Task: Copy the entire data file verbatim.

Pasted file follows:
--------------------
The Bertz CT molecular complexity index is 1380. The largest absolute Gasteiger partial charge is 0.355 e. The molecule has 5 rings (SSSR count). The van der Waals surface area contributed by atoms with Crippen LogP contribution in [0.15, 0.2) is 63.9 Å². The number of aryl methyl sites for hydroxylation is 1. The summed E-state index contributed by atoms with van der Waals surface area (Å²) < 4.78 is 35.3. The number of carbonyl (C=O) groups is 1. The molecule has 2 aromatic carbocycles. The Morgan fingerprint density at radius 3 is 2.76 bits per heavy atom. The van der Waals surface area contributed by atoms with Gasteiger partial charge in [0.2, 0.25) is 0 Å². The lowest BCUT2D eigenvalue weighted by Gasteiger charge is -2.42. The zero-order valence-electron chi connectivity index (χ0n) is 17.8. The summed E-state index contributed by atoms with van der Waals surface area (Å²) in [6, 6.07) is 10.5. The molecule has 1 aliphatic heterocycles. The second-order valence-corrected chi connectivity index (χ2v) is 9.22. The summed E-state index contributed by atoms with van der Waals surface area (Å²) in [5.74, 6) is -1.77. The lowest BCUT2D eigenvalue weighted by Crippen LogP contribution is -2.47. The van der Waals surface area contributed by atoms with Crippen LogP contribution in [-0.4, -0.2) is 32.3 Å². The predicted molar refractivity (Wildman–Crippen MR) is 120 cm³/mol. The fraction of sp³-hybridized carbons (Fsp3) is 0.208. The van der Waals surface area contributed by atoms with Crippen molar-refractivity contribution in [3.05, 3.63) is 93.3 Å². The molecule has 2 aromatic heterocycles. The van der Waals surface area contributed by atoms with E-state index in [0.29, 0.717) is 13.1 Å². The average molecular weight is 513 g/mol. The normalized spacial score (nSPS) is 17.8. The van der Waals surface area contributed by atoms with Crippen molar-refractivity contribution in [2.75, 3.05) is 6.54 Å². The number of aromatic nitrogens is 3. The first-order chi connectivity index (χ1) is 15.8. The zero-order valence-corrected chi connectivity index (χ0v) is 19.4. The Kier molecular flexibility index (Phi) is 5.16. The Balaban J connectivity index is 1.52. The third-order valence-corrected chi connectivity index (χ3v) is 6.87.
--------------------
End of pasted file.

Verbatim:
The Bertz CT molecular complexity index is 1380. The largest absolute Gasteiger partial charge is 0.355 e. The molecule has 5 rings (SSSR count). The van der Waals surface area contributed by atoms with Crippen LogP contribution in [0.15, 0.2) is 63.9 Å². The number of aryl methyl sites for hydroxylation is 1. The summed E-state index contributed by atoms with van der Waals surface area (Å²) < 4.78 is 35.3. The number of carbonyl (C=O) groups is 1. The molecule has 2 aromatic carbocycles. The Morgan fingerprint density at radius 3 is 2.76 bits per heavy atom. The van der Waals surface area contributed by atoms with Gasteiger partial charge in [0.2, 0.25) is 0 Å². The lowest BCUT2D eigenvalue weighted by Gasteiger charge is -2.42. The zero-order valence-electron chi connectivity index (χ0n) is 17.8. The summed E-state index contributed by atoms with van der Waals surface area (Å²) in [6, 6.07) is 10.5. The molecule has 1 aliphatic heterocycles. The second-order valence-corrected chi connectivity index (χ2v) is 9.22. The summed E-state index contributed by atoms with van der Waals surface area (Å²) in [5.74, 6) is -1.77. The lowest BCUT2D eigenvalue weighted by Crippen LogP contribution is -2.47. The van der Waals surface area contributed by atoms with Crippen LogP contribution in [-0.4, -0.2) is 32.3 Å². The predicted molar refractivity (Wildman–Crippen MR) is 120 cm³/mol. The fraction of sp³-hybridized carbons (Fsp3) is 0.208. The van der Waals surface area contributed by atoms with Crippen molar-refractivity contribution in [3.05, 3.63) is 93.3 Å². The molecule has 2 aromatic heterocycles. The van der Waals surface area contributed by atoms with E-state index in [0.29, 0.717) is 13.1 Å². The average molecular weight is 513 g/mol. The normalized spacial score (nSPS) is 17.8. The van der Waals surface area contributed by atoms with Crippen molar-refractivity contribution in [2.75, 3.05) is 6.54 Å². The number of aromatic nitrogens is 3. The first-order chi connectivity index (χ1) is 15.8. The zero-order valence-corrected chi connectivity index (χ0v) is 19.4. The Kier molecular flexibility index (Phi) is 5.16. The Balaban J connectivity index is 1.52. The third-order valence-corrected chi connectivity index (χ3v) is 6.87.